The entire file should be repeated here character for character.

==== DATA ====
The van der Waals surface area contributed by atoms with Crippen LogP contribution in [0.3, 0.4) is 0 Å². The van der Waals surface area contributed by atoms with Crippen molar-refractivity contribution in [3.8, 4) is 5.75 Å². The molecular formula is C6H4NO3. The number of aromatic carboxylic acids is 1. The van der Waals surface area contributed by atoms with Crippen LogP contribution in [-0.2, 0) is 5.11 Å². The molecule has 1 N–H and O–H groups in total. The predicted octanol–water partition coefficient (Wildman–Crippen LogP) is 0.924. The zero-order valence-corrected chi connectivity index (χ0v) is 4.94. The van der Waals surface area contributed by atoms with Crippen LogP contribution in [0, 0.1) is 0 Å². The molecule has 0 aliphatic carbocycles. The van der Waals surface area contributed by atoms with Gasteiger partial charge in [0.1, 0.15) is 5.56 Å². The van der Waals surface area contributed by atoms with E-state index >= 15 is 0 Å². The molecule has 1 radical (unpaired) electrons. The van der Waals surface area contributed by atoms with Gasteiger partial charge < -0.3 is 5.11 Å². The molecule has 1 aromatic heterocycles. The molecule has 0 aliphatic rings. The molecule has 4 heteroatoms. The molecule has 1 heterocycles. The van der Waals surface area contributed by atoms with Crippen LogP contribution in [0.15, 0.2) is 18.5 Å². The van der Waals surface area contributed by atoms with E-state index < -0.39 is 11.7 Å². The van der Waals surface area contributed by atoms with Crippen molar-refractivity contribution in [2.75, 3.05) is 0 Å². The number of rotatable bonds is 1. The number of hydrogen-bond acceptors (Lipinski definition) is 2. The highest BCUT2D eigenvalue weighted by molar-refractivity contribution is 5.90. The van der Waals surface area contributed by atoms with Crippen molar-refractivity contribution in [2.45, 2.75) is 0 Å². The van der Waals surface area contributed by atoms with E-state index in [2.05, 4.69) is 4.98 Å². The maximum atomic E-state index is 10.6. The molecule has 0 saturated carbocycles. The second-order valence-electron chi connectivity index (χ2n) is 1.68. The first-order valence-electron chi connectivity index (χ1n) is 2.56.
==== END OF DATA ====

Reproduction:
The van der Waals surface area contributed by atoms with Crippen LogP contribution in [0.3, 0.4) is 0 Å². The van der Waals surface area contributed by atoms with Crippen molar-refractivity contribution in [3.8, 4) is 5.75 Å². The molecular formula is C6H4NO3. The number of aromatic carboxylic acids is 1. The van der Waals surface area contributed by atoms with Crippen LogP contribution in [-0.2, 0) is 5.11 Å². The molecule has 1 N–H and O–H groups in total. The predicted octanol–water partition coefficient (Wildman–Crippen LogP) is 0.924. The zero-order valence-corrected chi connectivity index (χ0v) is 4.94. The van der Waals surface area contributed by atoms with Crippen LogP contribution in [0, 0.1) is 0 Å². The molecule has 0 aliphatic carbocycles. The van der Waals surface area contributed by atoms with Gasteiger partial charge in [0.1, 0.15) is 5.56 Å². The van der Waals surface area contributed by atoms with E-state index >= 15 is 0 Å². The molecule has 1 radical (unpaired) electrons. The van der Waals surface area contributed by atoms with Gasteiger partial charge < -0.3 is 5.11 Å². The molecule has 1 aromatic heterocycles. The molecule has 0 aliphatic rings. The molecule has 4 heteroatoms. The molecule has 1 heterocycles. The van der Waals surface area contributed by atoms with Crippen LogP contribution in [0.15, 0.2) is 18.5 Å². The van der Waals surface area contributed by atoms with E-state index < -0.39 is 11.7 Å². The van der Waals surface area contributed by atoms with Crippen molar-refractivity contribution in [2.75, 3.05) is 0 Å². The number of rotatable bonds is 1. The number of hydrogen-bond acceptors (Lipinski definition) is 2. The highest BCUT2D eigenvalue weighted by molar-refractivity contribution is 5.90. The van der Waals surface area contributed by atoms with Crippen molar-refractivity contribution in [2.45, 2.75) is 0 Å². The van der Waals surface area contributed by atoms with E-state index in [2.05, 4.69) is 4.98 Å². The maximum atomic E-state index is 10.6. The molecule has 0 saturated carbocycles. The second-order valence-electron chi connectivity index (χ2n) is 1.68. The first-order valence-electron chi connectivity index (χ1n) is 2.56.